Betting Rules

Since winning money in poker is the objective, betting is a critical part of the game. For some reason, the structure of the betting seems to be the most difficult area for a new player to grasp.

When you make a bet in poker, your chips go into the middle of the table along with every other player’s bets. This collection of chips in the middle of the table is called “the pot.” Once a player puts chips into the pot, they remain in the pot. You cannot retract your chips from the pot once they are in. The winner of the hand collects the pot.

Fold, Check, Call And Raise

There are four fundamental aspects to betting that are common to all forms of poker: the fold, the call, the check and the raise.

Fold

If a player wishes to discontinue the hand and surrender the pot to their opponent(s), they fold. This is done by passing your hole cards to the dealer face-down. It is a breach of etiquette to reveal your hole cards to the table when folding if there are other players still in the hand. Folding is often called ‘mucking’ or ‘mucking the cards.’ The folded cards go into a pile next to the dealer which is called the muck. All mucked cards do not play any further part in that particular hand.

The advantage of folding is that it costs you nothing further. As such, if you think your hand is a losing hand, you can fold and you will lose no more than you have already put in the pot. However, if you continue playing with a losing hand, it may cost you more money to reach the showdown. Therefore, folding is a way of saving money when you are in a losing proposition - an important aspect of the game.

The disadvantage of folding is that your opponents may have been betting a hand that is weaker than yours. Therefore, when you fold instead of calling or raising, you may throw away the winning hand. In a sense, you are walking a tight-rope when you fold because you don't want to lose money on a losing hand, but you don't want to mistakenly throw away a winning hand either. It's a fine balance at times, which is one of the reasons that poker is so exciting, intricate and challenging.

Check

This is used when you do not wish to bet and you are not required to call. Let's say you are playing hold'em and the flop is dealt. The first player checks, the second player checks and it's now your turn. You can check too, simply because no one has bet. While you are not betting or calling when you check, you still remain in the hand. If you check and then a player behind you bets, you will then be obliged to either fold, call or raise. You cannot check if someone has already bet.

Call

Calling is the act of matching the size of the last bet. If a player bets $20 and it is your turn to act, you will need to call that $20 bet by putting $20 in the pot. Once the bet is called by you (and any other players in pot), the betting round is concluded and the next card will be dealt. For example, if you are in a hold'em game and a player bets $50 on the flop, you can call by matching his bet and putting $50 in the pot. The betting round is then concluded and the dealer will then deal the turn. In other words, every betting round will end with a call. If there are several players in a hand, all players must call the size of last bet before the hand goes any further. Effectively, they are agreeing on a price by calling. For example, if players A, B, C and D are in a hand and player A bets $10 on the turn, players B, C and D will all have to "call" (match) this $10 bet before the river is dealt. However, if player A checks, player B bets $10 and player C raises to $20, Players D and A will have put $20 in total into the pot if they wish to call. Player B has already put $10 into the pot, so he only needs to put in another $10 to call player C's raise.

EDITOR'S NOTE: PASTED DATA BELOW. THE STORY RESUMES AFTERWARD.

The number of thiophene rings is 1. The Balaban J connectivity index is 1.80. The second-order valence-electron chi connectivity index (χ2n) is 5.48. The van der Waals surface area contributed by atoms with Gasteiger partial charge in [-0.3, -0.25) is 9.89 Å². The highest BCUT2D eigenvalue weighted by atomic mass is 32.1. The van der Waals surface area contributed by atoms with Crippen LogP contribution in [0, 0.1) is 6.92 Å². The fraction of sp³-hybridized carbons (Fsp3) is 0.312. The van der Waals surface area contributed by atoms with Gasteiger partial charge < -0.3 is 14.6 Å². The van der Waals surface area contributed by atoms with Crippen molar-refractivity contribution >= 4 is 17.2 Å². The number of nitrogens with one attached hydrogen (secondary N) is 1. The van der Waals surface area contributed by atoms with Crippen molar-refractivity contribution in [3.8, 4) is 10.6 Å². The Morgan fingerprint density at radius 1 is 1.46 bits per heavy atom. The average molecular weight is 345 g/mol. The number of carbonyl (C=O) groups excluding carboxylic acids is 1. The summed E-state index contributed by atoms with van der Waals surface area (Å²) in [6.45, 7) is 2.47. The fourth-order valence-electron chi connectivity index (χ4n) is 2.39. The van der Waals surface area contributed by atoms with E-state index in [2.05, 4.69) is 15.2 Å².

When you reach the river, the showdown will occur if one player bets and the other player(s) call. If no one bets (ie. everyone checks) then the showdown occurs at no additional cost to any player.

Raise

If a player has already made a bet, you can raise that bet. The size of your raise depends on the "structure" of the game. For example, in a hold'em game with a limit structure, a bet on the flop is fixed at a particular level. Let's say that all bets on the flop are fixed at $15. If a player bets $15, you can raise to $30 (call their $15 + bet another $15). In other words, every raise is an incremental increase of $15. If you raise, your opponent will then need to match your $15 raise if they wish to continue with their hand.

Alternatively, this player may raise you again, which is commonly refered to as reraising. To reraise, he will call your $15 raise and then raise another $15 himself. This means that he will have bet a total of $45. You would then either fold, call or reraise again.